The majority of people affected by the COVID-19 virus recover, but about 20% have severe disease, and the mortality is around 5%. Older individuals, those with obesity and comorbid medical illnesses such as diabetes and lung disease, are particularly prone to developing severe disease. It is possible that a state of chronic low-grade inflammation which underlies each of these conditions may increase the risk of disproportionate host immune reactions (with excessive release of cytokines), characterizing severe disease in those with COVID-19. With this in mind, it is important to note that exercise, some forms of meditation, anti-inflammatory and antioxidant diet (such as turmeric and melatonin), and yoga have known benefits in reducing inflammation.,,,, Sleep loss also elevates inflammatory cytokines; healthy sleep may reduce inflammation. Clearly, a healthy lifestyle, including healthy sleep, exercise, and diet, may be protective against developing COVID-19-related severe complications. These principles of healthy living are beautifully summarized in the Bhagavad Gita.
Yuktahara-viharasya yukta-cestasya karmasu
Yukta-svapnavabodhasya yogo bhavati duhkha-ha
He who is temperate in his habits of eating, sleeping, working and recreation can mitigate all sorrows by practicing the yoga system.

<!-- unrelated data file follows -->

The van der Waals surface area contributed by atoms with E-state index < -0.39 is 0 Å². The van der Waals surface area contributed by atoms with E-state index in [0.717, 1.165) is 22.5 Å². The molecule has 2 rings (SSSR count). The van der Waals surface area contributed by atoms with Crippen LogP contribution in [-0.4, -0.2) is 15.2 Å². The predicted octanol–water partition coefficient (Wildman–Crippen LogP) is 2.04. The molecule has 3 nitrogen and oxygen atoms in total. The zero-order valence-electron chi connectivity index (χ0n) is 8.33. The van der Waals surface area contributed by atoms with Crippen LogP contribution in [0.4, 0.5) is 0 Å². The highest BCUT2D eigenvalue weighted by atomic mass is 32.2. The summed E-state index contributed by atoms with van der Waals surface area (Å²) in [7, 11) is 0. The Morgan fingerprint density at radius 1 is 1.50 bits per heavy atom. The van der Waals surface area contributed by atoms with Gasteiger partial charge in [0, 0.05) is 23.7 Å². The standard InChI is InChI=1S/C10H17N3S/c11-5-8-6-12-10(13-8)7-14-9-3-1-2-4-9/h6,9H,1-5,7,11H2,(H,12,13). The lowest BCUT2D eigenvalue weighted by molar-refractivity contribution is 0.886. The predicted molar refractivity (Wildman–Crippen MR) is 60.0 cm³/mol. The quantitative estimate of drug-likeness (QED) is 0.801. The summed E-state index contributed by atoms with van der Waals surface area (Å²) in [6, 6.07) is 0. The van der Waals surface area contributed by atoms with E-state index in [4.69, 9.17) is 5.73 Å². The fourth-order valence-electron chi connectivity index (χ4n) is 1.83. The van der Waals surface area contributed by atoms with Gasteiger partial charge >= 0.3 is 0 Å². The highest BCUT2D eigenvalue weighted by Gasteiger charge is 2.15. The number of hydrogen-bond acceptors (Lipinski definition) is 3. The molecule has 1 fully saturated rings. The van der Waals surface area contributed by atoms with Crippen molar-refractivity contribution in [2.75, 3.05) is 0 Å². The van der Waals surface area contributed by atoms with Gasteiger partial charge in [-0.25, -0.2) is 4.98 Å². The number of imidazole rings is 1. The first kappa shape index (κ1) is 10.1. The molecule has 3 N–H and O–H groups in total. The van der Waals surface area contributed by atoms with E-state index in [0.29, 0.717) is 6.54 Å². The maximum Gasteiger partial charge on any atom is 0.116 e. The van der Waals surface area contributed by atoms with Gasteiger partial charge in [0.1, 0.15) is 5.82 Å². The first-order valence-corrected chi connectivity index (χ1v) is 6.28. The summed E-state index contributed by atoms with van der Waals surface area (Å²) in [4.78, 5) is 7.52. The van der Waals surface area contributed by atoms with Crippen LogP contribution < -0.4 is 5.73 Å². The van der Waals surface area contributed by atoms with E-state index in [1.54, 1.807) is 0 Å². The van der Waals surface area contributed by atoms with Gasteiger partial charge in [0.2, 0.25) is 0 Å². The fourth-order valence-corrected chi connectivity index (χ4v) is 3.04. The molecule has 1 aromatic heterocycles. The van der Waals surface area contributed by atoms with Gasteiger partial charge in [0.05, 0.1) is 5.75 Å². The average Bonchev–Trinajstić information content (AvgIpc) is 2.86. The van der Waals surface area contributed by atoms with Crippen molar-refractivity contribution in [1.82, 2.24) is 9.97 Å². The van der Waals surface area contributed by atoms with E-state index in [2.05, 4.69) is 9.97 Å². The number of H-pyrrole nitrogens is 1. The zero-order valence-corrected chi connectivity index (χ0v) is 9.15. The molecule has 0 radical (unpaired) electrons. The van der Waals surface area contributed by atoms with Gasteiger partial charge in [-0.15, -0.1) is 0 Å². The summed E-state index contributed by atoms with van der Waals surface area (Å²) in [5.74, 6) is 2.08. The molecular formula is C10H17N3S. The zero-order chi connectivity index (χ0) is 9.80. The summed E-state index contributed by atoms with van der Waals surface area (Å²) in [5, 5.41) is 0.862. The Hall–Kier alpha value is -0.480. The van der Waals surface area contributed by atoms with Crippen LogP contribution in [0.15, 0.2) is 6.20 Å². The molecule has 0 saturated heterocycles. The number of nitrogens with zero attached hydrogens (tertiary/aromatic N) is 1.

–Bhagavad Gita, Chapter 6, verse 17.
The relevance of the Bhagavad Gita for modern psychotherapy has been widely reviewed., However, relatively little empirical literature exists on the effectiveness of versus spiritually integrated psychotherapy incorporating Hindu psychotherapeutic insights. Clearly, more work is needed, and COVID-19 may provide an opportunity for conducting further empirical research. In the meantime, using the principles outlined here may already be of benefit in helping those in need, and may be rapidly enabled in the emerging era of telehealth and digital health.
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Matcheri S Keshavan
Room 542, Massachusetts Mental Health Center, 75 Fenwood Road, Boston, MA 02115
Source of Support: None, Conflict of Interest: None